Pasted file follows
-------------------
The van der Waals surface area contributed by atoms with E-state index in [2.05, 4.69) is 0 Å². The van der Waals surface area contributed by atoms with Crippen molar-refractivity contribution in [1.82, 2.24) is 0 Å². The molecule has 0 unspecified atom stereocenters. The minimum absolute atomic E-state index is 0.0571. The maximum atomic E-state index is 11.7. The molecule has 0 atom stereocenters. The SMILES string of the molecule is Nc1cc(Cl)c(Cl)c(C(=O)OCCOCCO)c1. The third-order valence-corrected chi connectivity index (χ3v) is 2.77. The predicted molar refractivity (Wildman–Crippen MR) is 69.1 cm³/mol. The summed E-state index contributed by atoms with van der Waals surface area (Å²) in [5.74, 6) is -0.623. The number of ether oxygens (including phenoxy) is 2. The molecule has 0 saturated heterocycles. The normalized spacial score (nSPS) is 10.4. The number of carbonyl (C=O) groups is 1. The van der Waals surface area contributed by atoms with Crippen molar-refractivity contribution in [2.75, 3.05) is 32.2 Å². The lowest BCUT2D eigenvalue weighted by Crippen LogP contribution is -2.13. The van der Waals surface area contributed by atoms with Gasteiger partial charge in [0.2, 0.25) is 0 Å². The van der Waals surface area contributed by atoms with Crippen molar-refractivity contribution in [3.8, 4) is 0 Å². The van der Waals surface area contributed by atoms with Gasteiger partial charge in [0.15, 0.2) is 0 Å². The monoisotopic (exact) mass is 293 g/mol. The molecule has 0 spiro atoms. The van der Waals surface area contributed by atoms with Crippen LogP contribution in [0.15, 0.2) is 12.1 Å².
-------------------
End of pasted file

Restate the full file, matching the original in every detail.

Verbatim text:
The van der Waals surface area contributed by atoms with E-state index in [2.05, 4.69) is 0 Å². The van der Waals surface area contributed by atoms with Crippen molar-refractivity contribution in [1.82, 2.24) is 0 Å². The molecule has 0 unspecified atom stereocenters. The minimum absolute atomic E-state index is 0.0571. The maximum atomic E-state index is 11.7. The molecule has 0 atom stereocenters. The SMILES string of the molecule is Nc1cc(Cl)c(Cl)c(C(=O)OCCOCCO)c1. The third-order valence-corrected chi connectivity index (χ3v) is 2.77. The predicted molar refractivity (Wildman–Crippen MR) is 69.1 cm³/mol. The summed E-state index contributed by atoms with van der Waals surface area (Å²) in [5.74, 6) is -0.623. The number of ether oxygens (including phenoxy) is 2. The molecule has 0 saturated heterocycles. The normalized spacial score (nSPS) is 10.4. The number of carbonyl (C=O) groups is 1. The van der Waals surface area contributed by atoms with Crippen molar-refractivity contribution in [2.75, 3.05) is 32.2 Å². The lowest BCUT2D eigenvalue weighted by Crippen LogP contribution is -2.13. The van der Waals surface area contributed by atoms with Gasteiger partial charge in [0.2, 0.25) is 0 Å². The van der Waals surface area contributed by atoms with Crippen molar-refractivity contribution in [3.8, 4) is 0 Å². The van der Waals surface area contributed by atoms with Gasteiger partial charge in [0.15, 0.2) is 0 Å². The monoisotopic (exact) mass is 293 g/mol. The molecule has 0 spiro atoms. The van der Waals surface area contributed by atoms with Crippen LogP contribution in [0.15, 0.2) is 12.1 Å².